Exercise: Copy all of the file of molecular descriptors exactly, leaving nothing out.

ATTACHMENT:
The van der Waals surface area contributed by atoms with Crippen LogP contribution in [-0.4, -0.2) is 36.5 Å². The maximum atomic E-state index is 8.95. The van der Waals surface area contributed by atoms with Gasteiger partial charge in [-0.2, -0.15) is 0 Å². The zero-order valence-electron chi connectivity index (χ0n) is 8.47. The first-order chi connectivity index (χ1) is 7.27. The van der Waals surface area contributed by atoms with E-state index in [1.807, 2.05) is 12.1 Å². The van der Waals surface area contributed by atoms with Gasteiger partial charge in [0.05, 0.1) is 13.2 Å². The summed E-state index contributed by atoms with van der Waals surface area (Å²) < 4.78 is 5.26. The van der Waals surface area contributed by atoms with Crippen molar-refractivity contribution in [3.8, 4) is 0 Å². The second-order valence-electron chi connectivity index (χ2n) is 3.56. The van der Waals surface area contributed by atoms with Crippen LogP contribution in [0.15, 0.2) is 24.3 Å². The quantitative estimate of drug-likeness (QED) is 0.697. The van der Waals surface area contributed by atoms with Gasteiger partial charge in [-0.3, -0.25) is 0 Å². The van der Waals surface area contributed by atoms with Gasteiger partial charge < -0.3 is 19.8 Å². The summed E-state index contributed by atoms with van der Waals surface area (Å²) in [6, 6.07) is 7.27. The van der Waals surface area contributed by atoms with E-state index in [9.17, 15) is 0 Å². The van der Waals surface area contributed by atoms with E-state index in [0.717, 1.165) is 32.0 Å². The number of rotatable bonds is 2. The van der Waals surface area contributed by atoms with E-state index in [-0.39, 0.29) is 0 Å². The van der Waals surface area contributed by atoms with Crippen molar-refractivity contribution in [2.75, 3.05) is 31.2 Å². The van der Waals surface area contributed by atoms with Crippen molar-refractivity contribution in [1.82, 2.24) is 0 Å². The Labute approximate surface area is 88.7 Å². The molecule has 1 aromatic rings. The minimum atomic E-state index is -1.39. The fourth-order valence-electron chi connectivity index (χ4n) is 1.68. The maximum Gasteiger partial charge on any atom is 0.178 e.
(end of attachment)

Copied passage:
The van der Waals surface area contributed by atoms with Crippen LogP contribution in [-0.4, -0.2) is 36.5 Å². The maximum atomic E-state index is 8.95. The van der Waals surface area contributed by atoms with Gasteiger partial charge in [-0.2, -0.15) is 0 Å². The zero-order valence-electron chi connectivity index (χ0n) is 8.47. The first-order chi connectivity index (χ1) is 7.27. The van der Waals surface area contributed by atoms with E-state index in [1.807, 2.05) is 12.1 Å². The van der Waals surface area contributed by atoms with Gasteiger partial charge in [0.05, 0.1) is 13.2 Å². The summed E-state index contributed by atoms with van der Waals surface area (Å²) < 4.78 is 5.26. The van der Waals surface area contributed by atoms with Crippen molar-refractivity contribution in [3.8, 4) is 0 Å². The second-order valence-electron chi connectivity index (χ2n) is 3.56. The van der Waals surface area contributed by atoms with Crippen LogP contribution in [0.15, 0.2) is 24.3 Å². The quantitative estimate of drug-likeness (QED) is 0.697. The van der Waals surface area contributed by atoms with Gasteiger partial charge in [-0.3, -0.25) is 0 Å². The van der Waals surface area contributed by atoms with Gasteiger partial charge < -0.3 is 19.8 Å². The summed E-state index contributed by atoms with van der Waals surface area (Å²) in [6, 6.07) is 7.27. The van der Waals surface area contributed by atoms with E-state index in [9.17, 15) is 0 Å². The van der Waals surface area contributed by atoms with E-state index in [0.717, 1.165) is 32.0 Å². The number of rotatable bonds is 2. The van der Waals surface area contributed by atoms with E-state index in [-0.39, 0.29) is 0 Å². The van der Waals surface area contributed by atoms with Crippen molar-refractivity contribution in [2.75, 3.05) is 31.2 Å². The van der Waals surface area contributed by atoms with Crippen molar-refractivity contribution in [1.82, 2.24) is 0 Å². The Labute approximate surface area is 88.7 Å². The molecule has 1 aromatic rings. The minimum atomic E-state index is -1.39. The fourth-order valence-electron chi connectivity index (χ4n) is 1.68. The maximum Gasteiger partial charge on any atom is 0.178 e.